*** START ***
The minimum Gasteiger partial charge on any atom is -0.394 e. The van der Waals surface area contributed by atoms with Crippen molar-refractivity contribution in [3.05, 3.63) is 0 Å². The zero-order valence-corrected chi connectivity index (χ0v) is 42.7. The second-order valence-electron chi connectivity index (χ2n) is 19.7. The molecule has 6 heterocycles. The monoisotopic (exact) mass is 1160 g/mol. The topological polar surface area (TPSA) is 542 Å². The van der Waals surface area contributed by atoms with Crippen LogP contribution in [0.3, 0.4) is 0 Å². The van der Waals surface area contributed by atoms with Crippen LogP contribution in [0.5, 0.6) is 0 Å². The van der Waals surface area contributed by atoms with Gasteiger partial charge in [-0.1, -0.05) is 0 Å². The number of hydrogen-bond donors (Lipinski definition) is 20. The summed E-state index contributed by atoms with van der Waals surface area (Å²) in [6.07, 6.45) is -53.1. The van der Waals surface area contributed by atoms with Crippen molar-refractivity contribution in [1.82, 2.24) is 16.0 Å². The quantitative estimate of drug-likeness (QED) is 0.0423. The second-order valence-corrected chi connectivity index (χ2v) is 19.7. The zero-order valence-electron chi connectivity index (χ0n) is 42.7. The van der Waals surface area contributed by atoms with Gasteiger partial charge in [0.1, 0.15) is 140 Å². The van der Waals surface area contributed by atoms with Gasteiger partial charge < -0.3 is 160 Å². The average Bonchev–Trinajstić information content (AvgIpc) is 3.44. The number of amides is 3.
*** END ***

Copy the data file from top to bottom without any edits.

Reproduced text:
The minimum Gasteiger partial charge on any atom is -0.394 e. The van der Waals surface area contributed by atoms with Crippen molar-refractivity contribution in [3.05, 3.63) is 0 Å². The zero-order valence-corrected chi connectivity index (χ0v) is 42.7. The second-order valence-electron chi connectivity index (χ2n) is 19.7. The molecule has 6 heterocycles. The monoisotopic (exact) mass is 1160 g/mol. The topological polar surface area (TPSA) is 542 Å². The van der Waals surface area contributed by atoms with Crippen LogP contribution in [0.3, 0.4) is 0 Å². The van der Waals surface area contributed by atoms with Crippen LogP contribution in [0.5, 0.6) is 0 Å². The van der Waals surface area contributed by atoms with Gasteiger partial charge in [-0.1, -0.05) is 0 Å². The number of hydrogen-bond donors (Lipinski definition) is 20. The summed E-state index contributed by atoms with van der Waals surface area (Å²) in [6.07, 6.45) is -53.1. The van der Waals surface area contributed by atoms with Crippen molar-refractivity contribution in [1.82, 2.24) is 16.0 Å². The quantitative estimate of drug-likeness (QED) is 0.0423. The second-order valence-corrected chi connectivity index (χ2v) is 19.7. The zero-order valence-electron chi connectivity index (χ0n) is 42.7. The van der Waals surface area contributed by atoms with Gasteiger partial charge in [0.1, 0.15) is 140 Å². The van der Waals surface area contributed by atoms with Gasteiger partial charge < -0.3 is 160 Å². The average Bonchev–Trinajstić information content (AvgIpc) is 3.44. The number of amides is 3.